How to make a change this new year and STICK to it!

January is here and you’ve made your New Year’s Resolution to lose weight this year. It’s a great start if you’ve made a decision to lose weight or improve your health, BUT, according to Forbes, only 8% of people who make a New Year’s Resolution actually achieve it. 8%!!!

Why is this?

When a New Year Resolution is created, it’s usually with the intension of it lasting the whole year, for example ‘in 2018 I want to lose 30lbs’,’I want to slim down for a summer wedding in 7 months time’ or ‘I want to get healthier’ – none of these are achieved overnight or even in a month or 2 so they would be classed as long term objectives.

For the first two or three weeks in January we are focused, we are determined, we failed with last year’s resolution so this year we must stick to it! Towards the end of the month the focus and determination tends to wear off, perhaps boredom of doing the same gym routine 3 days a week, or eating the same boring food everyday.


Setting a resolution

A resolution (or just a goal as I refer to it) can be a really good way of making a change or improvement to your life. Goals are a great way of staying on track and helping to get to where you want to be.

I have set goals since the beginning of my weight loss journey and it has helped me to lose and maintain almost 7 and a half stone (46kg/103lb) and find a passion for leading a healthy lifestyle. Personally, I like to have 3 or 4 bigger goals for the year but I also set 3 to 5 smaller goals each month – this helps me to stay focused and make progress while working to achieve my overall goal.

I recommend using SMART objectives to set your goals. These objectives are frequently used by managers to achieve their business goals. SMART stands for Specific, Measurable, Achievable, Realistic and Time.

Applying SMART to weight loss

  • Specific – ‘I want to lose 2 stone” or “I want to run a half marathon”
  • Measurable – ‘I’ll weigh myself weekly’ or ‘I’ll measure my fitness levels’
  • Achievable – “I will eat healthy food and go to the gym 3 times a week’
  • Realistic – “am I willing to work towards this goal?” “is it worthwhile?”
  • Time – “Is there a time limit for me to achieve this goal?” or “When do I want to have achieved this goal by?”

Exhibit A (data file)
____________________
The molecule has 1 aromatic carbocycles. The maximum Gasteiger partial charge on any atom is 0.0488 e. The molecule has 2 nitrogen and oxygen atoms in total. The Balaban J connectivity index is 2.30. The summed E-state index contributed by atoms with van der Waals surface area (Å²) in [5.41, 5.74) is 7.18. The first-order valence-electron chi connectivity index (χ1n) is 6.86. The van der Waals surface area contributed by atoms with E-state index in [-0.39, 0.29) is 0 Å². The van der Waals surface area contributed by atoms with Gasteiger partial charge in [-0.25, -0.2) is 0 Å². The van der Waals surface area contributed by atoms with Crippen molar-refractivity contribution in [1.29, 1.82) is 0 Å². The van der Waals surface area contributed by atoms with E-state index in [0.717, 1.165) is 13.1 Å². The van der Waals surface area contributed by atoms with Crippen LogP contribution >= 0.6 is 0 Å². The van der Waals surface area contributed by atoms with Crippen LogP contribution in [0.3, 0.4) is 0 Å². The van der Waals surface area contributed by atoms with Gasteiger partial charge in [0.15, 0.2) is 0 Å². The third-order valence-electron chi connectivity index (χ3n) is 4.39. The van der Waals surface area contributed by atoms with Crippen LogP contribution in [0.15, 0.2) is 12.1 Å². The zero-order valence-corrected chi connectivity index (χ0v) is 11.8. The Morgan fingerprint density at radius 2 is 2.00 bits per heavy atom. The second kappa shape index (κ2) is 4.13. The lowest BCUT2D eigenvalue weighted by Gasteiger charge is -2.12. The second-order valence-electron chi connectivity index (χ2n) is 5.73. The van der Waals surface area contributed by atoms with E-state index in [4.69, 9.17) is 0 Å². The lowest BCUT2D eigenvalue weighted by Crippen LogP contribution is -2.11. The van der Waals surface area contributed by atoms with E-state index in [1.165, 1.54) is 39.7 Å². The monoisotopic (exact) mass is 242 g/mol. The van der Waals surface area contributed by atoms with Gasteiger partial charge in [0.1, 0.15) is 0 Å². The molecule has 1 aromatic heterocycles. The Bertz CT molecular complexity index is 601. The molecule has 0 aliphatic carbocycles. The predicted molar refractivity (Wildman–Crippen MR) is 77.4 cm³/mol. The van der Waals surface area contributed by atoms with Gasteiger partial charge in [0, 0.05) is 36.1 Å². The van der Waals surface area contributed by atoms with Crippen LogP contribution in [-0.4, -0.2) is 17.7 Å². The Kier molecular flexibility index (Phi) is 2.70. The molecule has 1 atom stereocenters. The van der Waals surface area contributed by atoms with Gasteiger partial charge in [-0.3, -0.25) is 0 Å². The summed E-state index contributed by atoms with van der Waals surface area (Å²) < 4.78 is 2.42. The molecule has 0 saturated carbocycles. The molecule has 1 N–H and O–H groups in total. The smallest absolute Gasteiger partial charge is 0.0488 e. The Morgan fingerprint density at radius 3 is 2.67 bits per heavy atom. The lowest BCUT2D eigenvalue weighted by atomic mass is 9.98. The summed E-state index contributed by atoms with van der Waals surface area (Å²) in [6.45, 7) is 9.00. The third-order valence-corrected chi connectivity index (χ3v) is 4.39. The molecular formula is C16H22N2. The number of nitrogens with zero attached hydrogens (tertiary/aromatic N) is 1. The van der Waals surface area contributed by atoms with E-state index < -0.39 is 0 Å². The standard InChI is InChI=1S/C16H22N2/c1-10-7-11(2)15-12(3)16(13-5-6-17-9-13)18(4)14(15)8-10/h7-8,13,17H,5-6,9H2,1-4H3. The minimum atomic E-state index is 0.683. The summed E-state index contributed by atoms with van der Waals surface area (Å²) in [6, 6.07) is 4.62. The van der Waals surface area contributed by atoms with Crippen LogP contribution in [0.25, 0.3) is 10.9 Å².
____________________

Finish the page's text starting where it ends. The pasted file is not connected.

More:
You can find out more about SMART goals here

So how do I stick to a resolution?

  • Write down your goals – seeing your goals written down in your own handwriting can dramatically increase the likelihood of achieving your goals
  • Set smaller goals too – monthly or quarterly goals will help to keep you on track while you work towards your overall goal
  • Mix things up – change your workout routine and your diet plan regularly to keep it interesting, this will help to create a healthy lifestyle long term
  • Remind yourself of your progress – working towards a big goal means that it could be a while before you start to see results, remind yourself of how well you have done and stay motivated (read my motivation blog for ideas on staying motivated)
  • Stay focused – remind yourself why you set the goal and why you want to achieve it
  • Enjoy working towards your goal – enjoying your journey and seeing/feeling progress and will make it so much easier to achieve long term!
100lb weight loss. Instagram: @healthyfit_chloe

Follow me on Instagram for more weight loss advice, workout videos and healthy recipes @healthyfit_chloe


Stepping out of your comfort zone

“You should do one thing a day that scares you” – I have this quote in the back of my mind every day and I actually find it really motivating.

If you’re faced with a decision and you have several choices, you should go with the one that scares you the most as this is the one which will likely help you grow the most. If you’re scared of trying something, that usually means it’s going to be challenging, but when you face a challenge and step out of your comfort zone, you allow yourself to grow which will increase your confidence and your self-belief.

Sometimes you may not be successful when you take on a challenge, for example if you try to run at a higher speed than normal on the treadmill but it’s too fast for you, or you try to hit a PB on a deadlift but it’s too heavy for you to lift. This is OK and it’s all part of growing and improving as it shows you what does and doesn’t work for you and opens up new methods to try next time – so don’t give up after a small set back, use it to push yourself again next time.